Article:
*By Nick Christophers
Sometimes inspiration can arise from the most unpredictable places. This would be the case for award winning director Jenna Constantine. Jenna hails from the windy city of Chicago, Illinois. There is where her inspiration arose. As a young girl she was introduced to film through her beloved grandfather Kosta. Her grandfather was a day laborer but at night he turned into what he loved most, an actor. This was all Jenna needed to forge her future in the film industry. At first she went on to complete her B.A. from North Central College and PhD in Social Psychology from Northwestern University and then tackled the industry.
As Jenna grew into a lady she learned to admire many key film directors in her day. Directors like Robert J. Flaherty, father of the documentary genre (Nanook of the North), Elia Kazan (The Arrangement), Costa- Gavras (Z), Martin Ritt (Hud, The Brotherhood), Luchino Visconti (Il Gattopardo), Ingmar Bergman (Fanny and Alexander), Steven Spielberg (Schindler’s List), Barbra Streisand (The Prince of Tides, Yentl), Sydney Pollack (The Way We Were), Sylvester Stallone (Rocky Balboa), Terry Gilliam (The Fisher King), Francis Ford Coppola (Tucker: the Man and His Dream), Barbara Trent (Iran Contra Affair), Alfred Hitchcock (Rear Window) and Frank Capra (It’s A Wonderful Life, You Can’t Take It With You, It Happened One Night).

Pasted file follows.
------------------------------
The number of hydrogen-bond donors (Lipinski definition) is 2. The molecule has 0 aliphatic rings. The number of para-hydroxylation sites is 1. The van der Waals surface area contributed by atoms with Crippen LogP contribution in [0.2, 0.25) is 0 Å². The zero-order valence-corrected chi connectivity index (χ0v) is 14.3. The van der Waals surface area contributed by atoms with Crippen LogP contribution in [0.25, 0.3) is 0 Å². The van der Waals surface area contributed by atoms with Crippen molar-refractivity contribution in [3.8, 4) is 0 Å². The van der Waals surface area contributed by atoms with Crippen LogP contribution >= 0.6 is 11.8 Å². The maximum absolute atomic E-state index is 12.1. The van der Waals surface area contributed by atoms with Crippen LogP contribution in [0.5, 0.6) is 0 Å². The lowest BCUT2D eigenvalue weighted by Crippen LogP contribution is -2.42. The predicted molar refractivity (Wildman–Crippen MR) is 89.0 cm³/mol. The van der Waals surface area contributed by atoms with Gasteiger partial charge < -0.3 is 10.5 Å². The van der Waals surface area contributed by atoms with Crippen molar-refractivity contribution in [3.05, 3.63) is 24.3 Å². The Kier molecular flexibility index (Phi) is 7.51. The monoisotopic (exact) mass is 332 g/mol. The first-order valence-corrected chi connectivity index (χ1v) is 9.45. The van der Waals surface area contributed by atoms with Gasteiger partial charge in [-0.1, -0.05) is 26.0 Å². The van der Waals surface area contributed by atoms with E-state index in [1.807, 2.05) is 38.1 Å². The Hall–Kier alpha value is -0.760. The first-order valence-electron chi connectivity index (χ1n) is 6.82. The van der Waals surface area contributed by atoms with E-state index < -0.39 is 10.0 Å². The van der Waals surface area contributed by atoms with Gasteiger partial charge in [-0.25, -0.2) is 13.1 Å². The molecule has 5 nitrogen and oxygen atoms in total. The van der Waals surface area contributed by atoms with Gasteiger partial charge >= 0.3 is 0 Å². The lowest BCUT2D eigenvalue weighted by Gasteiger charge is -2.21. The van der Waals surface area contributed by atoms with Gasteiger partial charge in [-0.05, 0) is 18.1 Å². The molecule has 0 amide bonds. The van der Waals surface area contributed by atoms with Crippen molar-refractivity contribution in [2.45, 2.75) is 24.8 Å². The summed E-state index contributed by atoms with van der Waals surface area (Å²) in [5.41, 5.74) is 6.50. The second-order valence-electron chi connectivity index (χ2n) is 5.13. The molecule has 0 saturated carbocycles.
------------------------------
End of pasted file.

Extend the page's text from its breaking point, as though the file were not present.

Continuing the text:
Jenna went ahead and began to pave her own way in the film industry but being a woman is and can be a difficult road. She in turn joined an innovative movement called “WOMEN IN FILM”. The organization is a non for profit that is dedicated to assisting women to succeed in their goals within the film, communication and media industries. It was founded in 1973 and offers an extensive network of contacts, educational programs, scholarships, funding for films, employment opportunities, mentorship’s and many other services associated with its mission.
“It isn’t easy out here on the street! Independent filmmaking can be a very lonely biz. Especially for a woman. The contacts and friendships I’ve forged by joining “Women in Film” have been invaluable. Women in film supporting other women in film. How cool is that?! Join!”
Besides being a member of this prestigious club Jenna also went on to host her own show entitled “Jenna Round the Vineyard”. The concept arose from Martha’s Vineyard and Jenna took it to another level. The location beckons too many interesting individuals be it celebrities or tourists. Jenna wanted to target this audience and offer the “inside scoop” of the Vineyard. The show was a success for the time frame it was on air Jenna soon returned back to Chicago to work on other projects.